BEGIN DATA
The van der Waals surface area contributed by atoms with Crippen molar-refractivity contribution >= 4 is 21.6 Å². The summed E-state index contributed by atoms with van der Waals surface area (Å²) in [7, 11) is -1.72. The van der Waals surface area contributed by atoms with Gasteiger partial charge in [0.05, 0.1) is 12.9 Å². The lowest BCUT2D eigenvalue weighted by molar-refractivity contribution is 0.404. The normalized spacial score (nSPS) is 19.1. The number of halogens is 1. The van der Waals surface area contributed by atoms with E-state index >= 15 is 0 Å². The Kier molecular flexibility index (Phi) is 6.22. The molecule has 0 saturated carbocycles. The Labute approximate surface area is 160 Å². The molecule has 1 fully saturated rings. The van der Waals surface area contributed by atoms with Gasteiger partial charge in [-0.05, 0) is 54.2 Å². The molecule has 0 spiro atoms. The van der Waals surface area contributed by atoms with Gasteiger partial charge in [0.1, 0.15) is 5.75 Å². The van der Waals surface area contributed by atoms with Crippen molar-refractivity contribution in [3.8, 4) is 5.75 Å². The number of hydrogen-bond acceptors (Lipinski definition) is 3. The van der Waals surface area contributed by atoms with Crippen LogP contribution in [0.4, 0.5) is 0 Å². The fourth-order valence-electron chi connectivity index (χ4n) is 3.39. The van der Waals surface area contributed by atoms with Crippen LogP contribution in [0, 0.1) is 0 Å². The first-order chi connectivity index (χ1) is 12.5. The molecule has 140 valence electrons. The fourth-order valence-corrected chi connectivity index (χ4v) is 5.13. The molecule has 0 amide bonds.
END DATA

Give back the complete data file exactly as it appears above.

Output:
The van der Waals surface area contributed by atoms with Crippen molar-refractivity contribution >= 4 is 21.6 Å². The summed E-state index contributed by atoms with van der Waals surface area (Å²) in [7, 11) is -1.72. The van der Waals surface area contributed by atoms with Gasteiger partial charge in [0.05, 0.1) is 12.9 Å². The lowest BCUT2D eigenvalue weighted by molar-refractivity contribution is 0.404. The normalized spacial score (nSPS) is 19.1. The number of halogens is 1. The van der Waals surface area contributed by atoms with E-state index >= 15 is 0 Å². The Kier molecular flexibility index (Phi) is 6.22. The molecule has 0 saturated carbocycles. The Labute approximate surface area is 160 Å². The molecule has 1 fully saturated rings. The van der Waals surface area contributed by atoms with Gasteiger partial charge in [-0.05, 0) is 54.2 Å². The molecule has 0 spiro atoms. The van der Waals surface area contributed by atoms with Gasteiger partial charge in [0.1, 0.15) is 5.75 Å². The van der Waals surface area contributed by atoms with Crippen molar-refractivity contribution in [3.8, 4) is 5.75 Å². The number of hydrogen-bond acceptors (Lipinski definition) is 3. The van der Waals surface area contributed by atoms with Crippen LogP contribution in [0.4, 0.5) is 0 Å². The fourth-order valence-electron chi connectivity index (χ4n) is 3.39. The van der Waals surface area contributed by atoms with Crippen LogP contribution in [0, 0.1) is 0 Å². The first-order chi connectivity index (χ1) is 12.5. The molecule has 140 valence electrons. The fourth-order valence-corrected chi connectivity index (χ4v) is 5.13. The molecule has 0 amide bonds.